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cover imageThis latest release from Lea Bertucci ambitiously follows in the footsteps of Pauline Oliveros' landmark Deep Listening album (1989), though site-specific performances are certainly nothing new for the NY-based saxophonist/composer.  In this instance, the site was the Marine A Grain Elevator at Silo City in Buffalo, which NNA Tapes describes as a "silent, hulking concrete corpse" that stands 130 feet tall.  Unlike Oliveros, Bertucci chose to make her celebration of extreme natural reverb largely a solo affair, using the 12-second decay of the cavernous enclosure to create a rich haze of sustained drones and ghostly harmonies.  After the initial performance, however, she reworked the material with the aid of some collaborators, so the final album is a bit more complex and layered than a solo sax performance might have been.  Not much more though, as Resonant Field's primary appeal lies in those original performances, making it a very different animal than its more composed predecessor Metal Aether.

Last Updated on Sunday, 04 August 2019 18:02 Read more...
 

The Deontic Miracle, "Selections from 100 Models of Hegikan Roku"

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cover imageThis second installment of Blank Forms' ongoing Christer Hennix archival series is quite a radical departure from the wonderful Selected Early Keyboard Works, which is a hell of a surprise as both albums originate from roughly the same period (Stockholm, 1976).  The key difference is that Keyboard Works was composed of (mostly) solo rehearsal tapes made during the Dream Music Festival, while Hegikan Roku captures the ensemble's actual public performance.  In fact, it was to be The Deontic Miracle's only public performance, as Hennix wryly notes that the trio were "the most rejected band ever formed in Sweden."  While that is somewhat heartbreaking, it is easy to see why this project was not warmly embraced: challenging art is often described as being "ahead of its time," but The Deontic Miracle must have seemed like they existed outside of time altogether.  Even by today's standards, an amplified Renaissance oboe and sarangi trio playing dissonant, Just Intonation drone music would likely clear a room instantly (as would a lot of other albums that I like).  As such, this is definitely one of Christer Hennix's most difficult releases, but it features some very bold and uncompromising work indeed.  It is wonderful to see it finally surface.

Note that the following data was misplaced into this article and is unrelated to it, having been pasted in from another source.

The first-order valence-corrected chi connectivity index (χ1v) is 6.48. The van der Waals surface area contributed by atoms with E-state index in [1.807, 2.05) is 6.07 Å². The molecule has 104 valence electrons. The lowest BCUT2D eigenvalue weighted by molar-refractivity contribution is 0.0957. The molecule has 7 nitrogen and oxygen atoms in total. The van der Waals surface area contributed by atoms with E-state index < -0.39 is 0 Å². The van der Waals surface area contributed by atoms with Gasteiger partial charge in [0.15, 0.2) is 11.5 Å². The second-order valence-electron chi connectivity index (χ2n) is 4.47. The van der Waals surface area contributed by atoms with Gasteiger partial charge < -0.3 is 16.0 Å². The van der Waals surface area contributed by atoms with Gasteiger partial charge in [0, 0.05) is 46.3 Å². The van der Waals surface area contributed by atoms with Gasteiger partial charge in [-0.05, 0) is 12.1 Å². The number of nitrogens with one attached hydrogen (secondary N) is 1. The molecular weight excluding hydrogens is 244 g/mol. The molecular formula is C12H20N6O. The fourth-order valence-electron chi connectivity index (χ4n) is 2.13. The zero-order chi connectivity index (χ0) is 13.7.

Last Updated on Monday, 05 August 2019 07:15 Read more...
 

Brutalism, "The Charged Void"

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cover image In stark contrast to his role in The Holy Circle, Terence Hannum's Brutalism project clearlydraws from noise and black metal, but the end product is distinctly different.  The fact that the name is referencing his interest in Brutalist architecture and not the violence associated with various metal genres makes it clear that he is not aping genre clichés but instead using some of those signifiers to create something entirely fresh with The Charged Void.

Last Updated on Sunday, 21 July 2019 20:28 Read more...